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Old April 1st 04, 02:10 PM
Sam Sloan
 
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Default Changing my mind about OMOV ??

I am in the process of changing my mind about OMOV. For many years, I
was one of the strongest supporters of OMOV, which means One Member
One Vote. OMOV was long opposed by the stalwarts and insiders in the
USCF. They feared that under OMOV somebody like Larry Parr would be
elected.

The reason OMOV finally passed was the widespread revulsion of the
action of Tim Redman while he was president. Redman was only president
for one year, from August 2000 to August 2001, but in that one year he
nearly destroyed the USCF.

The Redman presidency was the last straw for the old system. It was
not only problems with Redman. There had been problems with the
Schultz Board, with the Barry Board, with the Dlugy Board, and with
the Winston Board. But, after one year of Redman, even long time
opponents of OMOV were ready to vote in favor of it, and it passed
overwhelmingly in Framingham, 2001.

Now, however, I am no longer so sure about OMOV. Nobody predicted what
would happen. What has happened is that the much-feared Larry Parr has
not run. Instead a bunch of people nobody ever heard of who have never
attended a USCF meeting and presumably know very little about the USCF
are running. What has happened is that a well financed outside group
could come in and take over and do a lot of harm (but also possibly a
lot of good) to the federation.

So, I will be thinking about this. I will be wondering whether or not
we should go back to the old system. This new election features five
candidates who have never attended a USCF meeting and it is guaranteed
that at least one of them will be elected. Is this a good thing or a
bad thing?

Sam Sloan
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Old April 1st 04, 06:22 PM
David
 
Posts: n/a
Default Changing my mind about OMOV ??



"Sam Sloan" wrote in message
...
snip

So, I will be thinking about this. I will be wondering whether or not
we should go back to the old system. This new election features five
candidates who have never attended a USCF meeting and it is guaranteed
that at least one of them will be elected. Is this a good thing or a
bad thing?


How is the candidate slate associated with OMOV?

David


--
without the block


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Old April 1st 04, 07:20 PM
Angelo DePalma
 
Posts: n/a
Default Changing my mind about OMOV ??


Voting matters if you have only quality people to choose from. If you have
less than 100% qualified, ethical, honest people running the contest always
degenerates to the lowest denominator. And when you have only jerks it
doesn't matter. So you could say voting is a futile activity.

"Sam Sloan" wrote in message
...
I am in the process of changing my mind about OMOV. For many years, I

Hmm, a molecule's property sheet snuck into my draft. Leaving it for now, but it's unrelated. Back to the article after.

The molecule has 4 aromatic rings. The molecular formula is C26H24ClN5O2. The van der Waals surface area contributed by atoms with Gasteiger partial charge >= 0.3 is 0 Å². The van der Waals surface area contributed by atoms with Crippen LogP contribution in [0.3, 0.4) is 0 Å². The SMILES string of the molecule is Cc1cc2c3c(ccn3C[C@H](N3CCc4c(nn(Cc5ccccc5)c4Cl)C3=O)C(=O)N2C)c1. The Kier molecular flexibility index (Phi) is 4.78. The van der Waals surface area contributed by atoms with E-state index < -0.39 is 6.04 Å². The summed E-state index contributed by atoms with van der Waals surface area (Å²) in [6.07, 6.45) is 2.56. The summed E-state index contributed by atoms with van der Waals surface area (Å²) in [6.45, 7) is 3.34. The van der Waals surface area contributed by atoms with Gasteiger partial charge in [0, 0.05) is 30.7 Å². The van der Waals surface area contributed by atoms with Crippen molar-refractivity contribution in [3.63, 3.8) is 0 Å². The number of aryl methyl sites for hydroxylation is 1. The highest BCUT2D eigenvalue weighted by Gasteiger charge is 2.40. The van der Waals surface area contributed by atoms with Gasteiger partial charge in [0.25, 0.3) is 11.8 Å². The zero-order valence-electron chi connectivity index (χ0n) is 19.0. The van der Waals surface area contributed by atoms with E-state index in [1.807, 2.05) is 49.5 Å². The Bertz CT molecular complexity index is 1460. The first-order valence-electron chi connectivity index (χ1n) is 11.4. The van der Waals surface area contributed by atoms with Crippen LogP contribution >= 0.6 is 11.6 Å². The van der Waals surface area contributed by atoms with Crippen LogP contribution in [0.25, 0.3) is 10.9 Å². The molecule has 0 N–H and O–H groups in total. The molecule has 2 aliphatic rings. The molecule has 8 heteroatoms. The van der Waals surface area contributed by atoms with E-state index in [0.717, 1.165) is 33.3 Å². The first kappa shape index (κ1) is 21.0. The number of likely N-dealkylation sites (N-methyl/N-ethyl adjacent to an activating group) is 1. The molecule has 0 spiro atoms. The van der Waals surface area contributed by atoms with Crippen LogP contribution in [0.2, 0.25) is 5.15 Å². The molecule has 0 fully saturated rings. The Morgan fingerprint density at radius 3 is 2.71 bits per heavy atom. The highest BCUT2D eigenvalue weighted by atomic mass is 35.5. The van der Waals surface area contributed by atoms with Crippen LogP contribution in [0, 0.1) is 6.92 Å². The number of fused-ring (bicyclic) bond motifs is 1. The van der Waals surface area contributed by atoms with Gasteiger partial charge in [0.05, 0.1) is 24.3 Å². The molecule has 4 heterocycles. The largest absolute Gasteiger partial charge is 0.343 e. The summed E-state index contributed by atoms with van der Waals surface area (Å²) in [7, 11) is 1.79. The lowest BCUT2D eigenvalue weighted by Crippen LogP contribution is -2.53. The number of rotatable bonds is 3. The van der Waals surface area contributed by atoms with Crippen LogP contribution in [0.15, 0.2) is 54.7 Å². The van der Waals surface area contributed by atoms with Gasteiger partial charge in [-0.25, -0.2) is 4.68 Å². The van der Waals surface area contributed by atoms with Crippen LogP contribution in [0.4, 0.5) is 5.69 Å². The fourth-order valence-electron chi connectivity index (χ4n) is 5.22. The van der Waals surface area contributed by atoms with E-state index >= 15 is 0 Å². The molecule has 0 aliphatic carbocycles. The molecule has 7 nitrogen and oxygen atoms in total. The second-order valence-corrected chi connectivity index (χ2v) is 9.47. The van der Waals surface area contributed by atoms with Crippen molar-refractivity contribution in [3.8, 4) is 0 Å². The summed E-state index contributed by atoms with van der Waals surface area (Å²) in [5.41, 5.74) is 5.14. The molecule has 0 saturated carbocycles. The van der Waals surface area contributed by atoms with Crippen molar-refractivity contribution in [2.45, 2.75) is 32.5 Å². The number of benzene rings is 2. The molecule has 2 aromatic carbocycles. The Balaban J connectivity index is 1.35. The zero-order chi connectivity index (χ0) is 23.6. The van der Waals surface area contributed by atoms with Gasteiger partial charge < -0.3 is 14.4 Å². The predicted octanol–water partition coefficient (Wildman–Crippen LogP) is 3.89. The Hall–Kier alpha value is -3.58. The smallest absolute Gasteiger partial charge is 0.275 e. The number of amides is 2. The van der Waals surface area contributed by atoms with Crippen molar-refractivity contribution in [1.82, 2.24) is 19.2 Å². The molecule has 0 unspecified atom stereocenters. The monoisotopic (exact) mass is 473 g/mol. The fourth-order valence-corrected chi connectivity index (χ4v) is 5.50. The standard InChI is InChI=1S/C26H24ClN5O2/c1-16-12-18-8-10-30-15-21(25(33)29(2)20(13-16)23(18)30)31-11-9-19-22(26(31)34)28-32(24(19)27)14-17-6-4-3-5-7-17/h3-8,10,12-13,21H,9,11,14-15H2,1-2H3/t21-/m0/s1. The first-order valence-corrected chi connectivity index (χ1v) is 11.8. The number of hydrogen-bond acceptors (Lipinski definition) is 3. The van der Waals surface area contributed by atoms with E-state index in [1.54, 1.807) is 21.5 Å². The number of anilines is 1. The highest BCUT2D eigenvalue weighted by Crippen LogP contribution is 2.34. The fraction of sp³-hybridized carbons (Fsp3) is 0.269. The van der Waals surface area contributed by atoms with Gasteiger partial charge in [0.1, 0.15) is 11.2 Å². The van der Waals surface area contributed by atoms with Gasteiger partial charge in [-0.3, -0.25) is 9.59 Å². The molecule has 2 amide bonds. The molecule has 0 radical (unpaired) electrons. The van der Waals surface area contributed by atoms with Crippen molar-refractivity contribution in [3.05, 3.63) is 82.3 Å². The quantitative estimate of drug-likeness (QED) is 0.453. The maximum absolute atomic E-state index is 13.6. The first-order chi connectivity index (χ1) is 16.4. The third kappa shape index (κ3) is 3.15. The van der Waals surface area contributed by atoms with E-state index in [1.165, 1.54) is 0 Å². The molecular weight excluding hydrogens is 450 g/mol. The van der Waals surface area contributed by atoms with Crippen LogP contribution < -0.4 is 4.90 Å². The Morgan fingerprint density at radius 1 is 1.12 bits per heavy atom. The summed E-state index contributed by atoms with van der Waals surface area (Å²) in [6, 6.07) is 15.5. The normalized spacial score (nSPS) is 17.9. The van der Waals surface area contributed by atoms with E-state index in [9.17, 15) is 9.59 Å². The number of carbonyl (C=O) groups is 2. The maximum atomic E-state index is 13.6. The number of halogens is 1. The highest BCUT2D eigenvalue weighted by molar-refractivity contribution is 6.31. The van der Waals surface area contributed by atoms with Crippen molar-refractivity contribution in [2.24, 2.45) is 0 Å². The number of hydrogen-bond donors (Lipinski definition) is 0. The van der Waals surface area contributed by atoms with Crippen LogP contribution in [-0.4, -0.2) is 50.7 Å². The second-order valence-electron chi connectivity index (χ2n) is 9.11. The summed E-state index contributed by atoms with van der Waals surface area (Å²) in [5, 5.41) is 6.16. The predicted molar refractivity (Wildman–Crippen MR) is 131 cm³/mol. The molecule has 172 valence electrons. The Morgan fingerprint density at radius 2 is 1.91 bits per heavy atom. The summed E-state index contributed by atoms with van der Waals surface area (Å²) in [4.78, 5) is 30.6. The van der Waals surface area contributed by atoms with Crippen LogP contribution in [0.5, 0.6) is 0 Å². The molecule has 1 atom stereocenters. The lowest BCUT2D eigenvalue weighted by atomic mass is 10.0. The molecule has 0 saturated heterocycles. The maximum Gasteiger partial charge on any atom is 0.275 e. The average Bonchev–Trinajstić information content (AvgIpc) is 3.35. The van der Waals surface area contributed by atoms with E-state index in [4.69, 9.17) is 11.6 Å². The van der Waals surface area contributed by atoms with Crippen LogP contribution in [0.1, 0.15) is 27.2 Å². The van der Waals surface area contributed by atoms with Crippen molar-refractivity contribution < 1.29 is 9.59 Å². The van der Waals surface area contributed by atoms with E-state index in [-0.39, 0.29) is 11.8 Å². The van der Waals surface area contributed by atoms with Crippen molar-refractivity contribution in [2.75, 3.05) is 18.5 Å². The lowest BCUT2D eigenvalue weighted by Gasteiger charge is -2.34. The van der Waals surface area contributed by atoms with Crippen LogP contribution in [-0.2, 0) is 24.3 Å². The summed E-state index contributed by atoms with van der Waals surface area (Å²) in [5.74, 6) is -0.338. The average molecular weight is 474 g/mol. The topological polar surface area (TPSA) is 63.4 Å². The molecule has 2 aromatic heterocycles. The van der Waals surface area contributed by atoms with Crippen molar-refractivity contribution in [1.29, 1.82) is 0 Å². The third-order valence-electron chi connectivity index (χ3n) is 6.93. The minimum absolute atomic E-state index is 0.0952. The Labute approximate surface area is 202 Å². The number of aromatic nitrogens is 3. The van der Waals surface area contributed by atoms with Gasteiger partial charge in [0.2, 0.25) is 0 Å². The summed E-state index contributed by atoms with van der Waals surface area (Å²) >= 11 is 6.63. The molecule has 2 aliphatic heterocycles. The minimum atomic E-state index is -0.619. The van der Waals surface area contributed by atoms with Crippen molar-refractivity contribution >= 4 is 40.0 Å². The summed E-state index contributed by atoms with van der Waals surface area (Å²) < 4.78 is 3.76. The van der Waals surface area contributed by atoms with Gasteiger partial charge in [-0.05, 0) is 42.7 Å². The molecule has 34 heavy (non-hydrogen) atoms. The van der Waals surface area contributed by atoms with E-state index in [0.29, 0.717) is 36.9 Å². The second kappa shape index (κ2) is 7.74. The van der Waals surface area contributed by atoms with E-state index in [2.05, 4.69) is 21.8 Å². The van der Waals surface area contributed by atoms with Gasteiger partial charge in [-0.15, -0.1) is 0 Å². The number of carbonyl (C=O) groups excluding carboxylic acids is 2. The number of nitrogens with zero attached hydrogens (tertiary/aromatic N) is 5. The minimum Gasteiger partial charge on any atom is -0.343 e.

was one of the strongest supporters of OMOV, which means One Member
One Vote. OMOV was long opposed by the stalwarts and insiders in the
USCF. They feared that under OMOV somebody like Larry Parr would be
elected.

The reason OMOV finally passed was the widespread revulsion of the
action of Tim Redman while he was president. Redman was only president
for one year, from August 2000 to August 2001, but in that one year he
nearly destroyed the USCF.

The Redman presidency was the last straw for the old system. It was
not only problems with Redman. There had been problems with the
Schultz Board, with the Barry Board, with the Dlugy Board, and with
the Winston Board. But, after one year of Redman, even long time
opponents of OMOV were ready to vote in favor of it, and it passed
overwhelmingly in Framingham, 2001.

Now, however, I am no longer so sure about OMOV. Nobody predicted what
would happen. What has happened is that the much-feared Larry Parr has
not run. Instead a bunch of people nobody ever heard of who have never
attended a USCF meeting and presumably know very little about the USCF
are running. What has happened is that a well financed outside group
could come in and take over and do a lot of harm (but also possibly a
lot of good) to the federation.

So, I will be thinking about this. I will be wondering whether or not
we should go back to the old system. This new election features five
candidates who have never attended a USCF meeting and it is guaranteed
that at least one of them will be elected. Is this a good thing or a
bad thing?

Sam Sloan



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Old April 1st 04, 07:35 PM
Mike Nolan
 
Posts: n/a
Default Changing my mind about OMOV ??

"Angelo DePalma" writes:

Voting matters if you have only quality people to choose from. If you have
less than 100% qualified, ethical, honest people running the contest always
degenerates to the lowest denominator. And when you have only jerks it
doesn't matter. So you could say voting is a futile activity.


Your comments could apply to many (some might say most) elections,
not just to the USCF. Although I haven't missed voting in a local,
state or national in many years, I seldom see any names on the ballot
that I'm excited about voting for. (In fact, the more I know about
the individuals, the less excited I generally am about their candidacy.)

Several years ago Steve Doyle commented at the Delegates Meeting that
the people who were there were the same people he'd seen year after year.

If five out of six of the candidates are (relative) newcomers to USCF
governance, it appears that OMOV has had some impact on Steve's concerns.
--
Mike Nolan
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Old April 1st 04, 10:33 PM
Angelo DePalma
 
Posts: n/a
Default Changing my mind about OMOV ??


My comments apply to everything, everywhere, at all times. Or haven't you
noticed?

Q: What's the king of instruments?
A: Organ


"Mike Nolan" wrote in message
...
"Angelo DePalma" writes:

Voting matters if you have only quality people to choose from. If you

have
less than 100% qualified, ethical, honest people running the contest

always
degenerates to the lowest denominator. And when you have only jerks it
doesn't matter. So you could say voting is a futile activity.


Your comments could apply to many (some might say most) elections,
not just to the USCF. Although I haven't missed voting in a local,
state or national in many years, I seldom see any names on the ballot
that I'm excited about voting for. (In fact, the more I know about
the individuals, the less excited I generally am about their candidacy.)

Several years ago Steve Doyle commented at the Delegates Meeting that
the people who were there were the same people he'd seen year after year.

If five out of six of the candidates are (relative) newcomers to USCF